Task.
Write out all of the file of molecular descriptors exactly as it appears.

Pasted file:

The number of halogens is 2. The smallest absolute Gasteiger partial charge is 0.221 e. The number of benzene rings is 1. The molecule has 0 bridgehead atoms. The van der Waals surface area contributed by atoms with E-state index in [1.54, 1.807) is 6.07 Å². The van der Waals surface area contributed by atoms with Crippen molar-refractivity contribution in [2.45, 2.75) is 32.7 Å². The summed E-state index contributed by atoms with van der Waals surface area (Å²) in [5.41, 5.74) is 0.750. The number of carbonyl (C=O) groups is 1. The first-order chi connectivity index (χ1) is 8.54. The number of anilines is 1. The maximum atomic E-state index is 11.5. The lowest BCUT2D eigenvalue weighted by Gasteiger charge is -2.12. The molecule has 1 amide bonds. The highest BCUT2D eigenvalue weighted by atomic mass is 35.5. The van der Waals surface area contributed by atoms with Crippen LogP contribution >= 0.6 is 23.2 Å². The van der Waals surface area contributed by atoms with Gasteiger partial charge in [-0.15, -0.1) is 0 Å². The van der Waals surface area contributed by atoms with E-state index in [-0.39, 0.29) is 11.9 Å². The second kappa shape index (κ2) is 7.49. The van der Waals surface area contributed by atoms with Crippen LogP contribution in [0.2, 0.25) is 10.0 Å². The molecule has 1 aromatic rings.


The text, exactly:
The number of halogens is 2. The smallest absolute Gasteiger partial charge is 0.221 e. The number of benzene rings is 1. The molecule has 0 bridgehead atoms. The van der Waals surface area contributed by atoms with E-state index in [1.54, 1.807) is 6.07 Å². The van der Waals surface area contributed by atoms with Crippen molar-refractivity contribution in [2.45, 2.75) is 32.7 Å². The summed E-state index contributed by atoms with van der Waals surface area (Å²) in [5.41, 5.74) is 0.750. The number of carbonyl (C=O) groups is 1. The first-order chi connectivity index (χ1) is 8.54. The number of anilines is 1. The maximum atomic E-state index is 11.5. The lowest BCUT2D eigenvalue weighted by Gasteiger charge is -2.12. The molecule has 1 amide bonds. The highest BCUT2D eigenvalue weighted by atomic mass is 35.5. The van der Waals surface area contributed by atoms with Crippen LogP contribution >= 0.6 is 23.2 Å². The van der Waals surface area contributed by atoms with Gasteiger partial charge in [-0.15, -0.1) is 0 Å². The van der Waals surface area contributed by atoms with E-state index in [-0.39, 0.29) is 11.9 Å². The second kappa shape index (κ2) is 7.49. The van der Waals surface area contributed by atoms with Crippen LogP contribution in [0.2, 0.25) is 10.0 Å². The molecule has 1 aromatic rings.